Agency addresses curbs on media, concerns on `arbitrary decisions'
The Food & Drug Administration toughened and further explained its stance on sections of proposed tobacco advertising rules last week, only to get an unexpected reaction from some ad groups and lawyers.
They were pleased.
"I think this is a signal that they are deeply worried about their rule. They are trying to buttress it by reopening the rulemaking," said Dan Jaffe, exec VP of the Association of National Advertisers. "They still haven't dealt with a lot of arbitrary decisions."
The proposed rules would sharply limit magazine and out-of-home advertising for cigarettes, and the FDA is hoping the attention on affidavits it released about alleged nicotine manipulation by the companies will help assure its right to regulate the products as "drug-delivery systems."
TOBACCO GOES TO COURT
Tobacco companies are challenging that right in a court case, contending the Federal Trade Commission, not the FDA, regulates tobacco.
In the rules unveiled last August, the FDA proposed banning outdoor ads within 1,000 feet of a school or playground; restricting tobacco companies to black & white, text-only advertising in magazines with more than 15% readership by those under 18; eliminating giveaways of merchandise with tobacco symbols; and limiting tobacco symbols in many sports sponsorships to b&w text only.
Other rules would require tobacco companies to fund a $150 million anti-smoking program and limit direct mail to text only.
The FDA last week offered additional explanation of the sections affecting media as it reopened the period for submitting comments for a month.
Its memorandum said the outdoor industry's voluntary ban on signs within 500 feet of a school or playground isn't enough. The agency said 1,000 feet limits or three blocks "will protect children when they travel to or from the playground or school."
On magazines, the agency cited readership information submitted by the Tobacco Institute and based on a study by MediaMark Research showed the wisdom of selecting 15% readership by those under 18 as the dividing point for deciding which magazines could and which could not run tobacco ads using imagery. The FDA proposals also bar imagery in magazines with less than 15% readership but more than 2 million underage readers.
The Tobacco Institute had said 51 of the 62 magazines for which readership data were studied would be limited to text-only b&w ads. FDA, however, said that the same research showed its aim to be true, with both sections of the rule hitting the kind of magazines the agency intended.
"The agency drew the 15% threshold...based on the public perception that certain magazines are likely to be of interest to young people under the age of 18," said the agency in an apparent reference to Sports Illustrated.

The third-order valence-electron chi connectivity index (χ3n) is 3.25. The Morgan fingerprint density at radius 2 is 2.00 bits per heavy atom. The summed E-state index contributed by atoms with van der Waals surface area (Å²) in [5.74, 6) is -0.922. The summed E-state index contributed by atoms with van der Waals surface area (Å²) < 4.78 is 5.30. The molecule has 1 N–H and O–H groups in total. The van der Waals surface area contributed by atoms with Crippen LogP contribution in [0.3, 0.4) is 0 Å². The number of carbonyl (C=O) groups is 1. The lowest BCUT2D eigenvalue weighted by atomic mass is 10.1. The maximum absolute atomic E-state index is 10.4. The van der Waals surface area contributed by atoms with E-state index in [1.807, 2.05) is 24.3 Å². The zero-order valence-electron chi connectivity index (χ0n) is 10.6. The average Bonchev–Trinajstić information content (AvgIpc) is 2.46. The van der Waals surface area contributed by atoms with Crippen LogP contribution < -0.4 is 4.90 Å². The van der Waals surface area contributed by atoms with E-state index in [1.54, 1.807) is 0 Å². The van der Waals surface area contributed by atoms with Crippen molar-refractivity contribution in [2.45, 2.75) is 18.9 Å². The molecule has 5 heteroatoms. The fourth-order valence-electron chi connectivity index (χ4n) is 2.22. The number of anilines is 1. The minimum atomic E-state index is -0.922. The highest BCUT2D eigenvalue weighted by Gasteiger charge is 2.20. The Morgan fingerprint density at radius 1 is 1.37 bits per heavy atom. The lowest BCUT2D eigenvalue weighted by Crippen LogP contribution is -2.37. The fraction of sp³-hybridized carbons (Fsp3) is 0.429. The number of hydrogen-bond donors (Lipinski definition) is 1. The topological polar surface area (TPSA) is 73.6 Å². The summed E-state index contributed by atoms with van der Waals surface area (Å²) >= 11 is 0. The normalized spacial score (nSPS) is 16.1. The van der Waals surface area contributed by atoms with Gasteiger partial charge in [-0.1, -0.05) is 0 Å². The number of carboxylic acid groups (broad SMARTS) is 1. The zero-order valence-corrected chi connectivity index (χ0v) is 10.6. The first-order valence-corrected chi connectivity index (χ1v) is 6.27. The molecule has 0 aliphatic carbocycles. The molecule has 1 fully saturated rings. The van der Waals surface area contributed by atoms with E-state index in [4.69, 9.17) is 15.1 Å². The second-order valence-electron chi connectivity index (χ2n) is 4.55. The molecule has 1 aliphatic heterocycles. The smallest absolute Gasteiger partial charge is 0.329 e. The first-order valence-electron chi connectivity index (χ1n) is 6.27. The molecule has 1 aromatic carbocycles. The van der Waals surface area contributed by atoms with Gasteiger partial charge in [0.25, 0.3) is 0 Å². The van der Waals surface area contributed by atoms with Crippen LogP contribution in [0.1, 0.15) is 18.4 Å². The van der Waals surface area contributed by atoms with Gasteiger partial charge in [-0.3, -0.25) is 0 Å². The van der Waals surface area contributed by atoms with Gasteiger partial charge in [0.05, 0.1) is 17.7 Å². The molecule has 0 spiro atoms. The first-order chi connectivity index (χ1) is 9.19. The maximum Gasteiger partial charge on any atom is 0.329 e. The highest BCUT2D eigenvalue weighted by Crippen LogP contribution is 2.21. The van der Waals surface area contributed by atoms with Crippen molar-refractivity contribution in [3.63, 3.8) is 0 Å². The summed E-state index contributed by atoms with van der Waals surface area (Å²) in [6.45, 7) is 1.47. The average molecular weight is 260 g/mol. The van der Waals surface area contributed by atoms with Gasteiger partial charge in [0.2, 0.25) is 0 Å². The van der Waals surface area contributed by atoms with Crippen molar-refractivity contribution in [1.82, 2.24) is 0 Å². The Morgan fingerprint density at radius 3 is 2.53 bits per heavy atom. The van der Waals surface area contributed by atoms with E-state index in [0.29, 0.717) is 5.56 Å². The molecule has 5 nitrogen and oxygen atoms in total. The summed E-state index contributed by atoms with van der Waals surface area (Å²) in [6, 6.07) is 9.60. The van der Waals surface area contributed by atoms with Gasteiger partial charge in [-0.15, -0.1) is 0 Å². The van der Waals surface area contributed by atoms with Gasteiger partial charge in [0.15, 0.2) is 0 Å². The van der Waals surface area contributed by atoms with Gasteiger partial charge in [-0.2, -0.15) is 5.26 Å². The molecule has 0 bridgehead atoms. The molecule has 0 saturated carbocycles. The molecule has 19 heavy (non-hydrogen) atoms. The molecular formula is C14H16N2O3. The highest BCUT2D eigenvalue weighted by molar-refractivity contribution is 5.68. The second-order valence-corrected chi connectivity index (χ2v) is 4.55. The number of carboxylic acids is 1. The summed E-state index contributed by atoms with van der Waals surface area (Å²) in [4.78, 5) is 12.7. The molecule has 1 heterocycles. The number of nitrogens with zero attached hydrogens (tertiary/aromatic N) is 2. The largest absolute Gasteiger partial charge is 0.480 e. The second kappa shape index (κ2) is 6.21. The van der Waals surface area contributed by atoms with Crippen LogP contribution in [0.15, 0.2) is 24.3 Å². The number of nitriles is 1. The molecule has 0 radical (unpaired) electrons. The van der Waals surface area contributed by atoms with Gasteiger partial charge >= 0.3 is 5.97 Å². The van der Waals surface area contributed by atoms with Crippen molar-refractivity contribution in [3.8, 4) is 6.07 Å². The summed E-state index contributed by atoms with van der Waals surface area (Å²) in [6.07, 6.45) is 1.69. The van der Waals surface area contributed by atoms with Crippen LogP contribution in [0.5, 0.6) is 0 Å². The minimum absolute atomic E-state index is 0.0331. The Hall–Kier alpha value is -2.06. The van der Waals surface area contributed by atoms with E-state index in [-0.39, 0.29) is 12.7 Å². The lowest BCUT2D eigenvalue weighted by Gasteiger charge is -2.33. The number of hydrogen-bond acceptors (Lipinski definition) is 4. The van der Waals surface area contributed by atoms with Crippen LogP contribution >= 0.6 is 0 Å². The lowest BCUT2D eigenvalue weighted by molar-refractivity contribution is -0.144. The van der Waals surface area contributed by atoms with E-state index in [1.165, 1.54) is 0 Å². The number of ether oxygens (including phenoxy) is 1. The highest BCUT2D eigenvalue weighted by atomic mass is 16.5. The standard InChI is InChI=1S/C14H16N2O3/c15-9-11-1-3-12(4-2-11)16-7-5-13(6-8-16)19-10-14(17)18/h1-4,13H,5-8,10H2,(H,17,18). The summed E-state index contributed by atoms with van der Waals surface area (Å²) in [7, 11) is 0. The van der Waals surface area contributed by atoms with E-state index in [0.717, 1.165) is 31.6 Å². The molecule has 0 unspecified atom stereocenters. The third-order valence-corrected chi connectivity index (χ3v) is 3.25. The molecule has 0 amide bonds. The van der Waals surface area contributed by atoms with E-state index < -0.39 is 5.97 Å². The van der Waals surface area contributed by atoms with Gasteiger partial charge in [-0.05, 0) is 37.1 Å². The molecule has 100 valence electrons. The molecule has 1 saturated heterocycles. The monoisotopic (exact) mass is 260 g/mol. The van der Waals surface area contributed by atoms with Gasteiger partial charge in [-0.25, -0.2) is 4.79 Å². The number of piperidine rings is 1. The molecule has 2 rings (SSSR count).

SI President Don Elliman objected to the FDA's use of readership surveying, calling it "an ill-defined statistic."
"If you're dealing with surveys and trying to say what can and cannot be legally advertised, you better be very sure of your facts," he said, suggesting subscriptions are more precisely measurable and noting SI has less than 15% of subscribers under 18.
The ANA's Mr. Jaffe said he still doesn't believe the FDA adequately explained a reason for the particular rules and that it hasn't dealt at all with controversial sections.
Douglas Wood, an advertising lawyer with Hall Dickler Kent Friedman & Wood, said the FDA is trying to respond to critics citing the First Amendment who charge the agency's explanation for seeking broad curbs on commercial speech are at best vague.
Also, he said, the proof that the steps would curb underage smoking is even less clear.
"You can [regulate] only if you can prove the government has a role and the regulations have a specific connection to solving a problem. Where they stumble is whether the specific solution [they offer] really addresses the problem," he said.
Lenn Lammi, chief counsel for the Washington Legal Foundation, which has opposed the FDA's restrictions, said the agency might feel the two sections may be in the most trouble, since the Supreme Court has ruled provisions curbing commercial speech have to be narrowly tailored.
A Tobacco Institute release last week claimed under the proposed rules, the ad industry would lose between 2,734 and 8,183 jobs and revenues of between $722.3 million and $2.167 billion.
Copyright March 1996 Crain Communications Inc.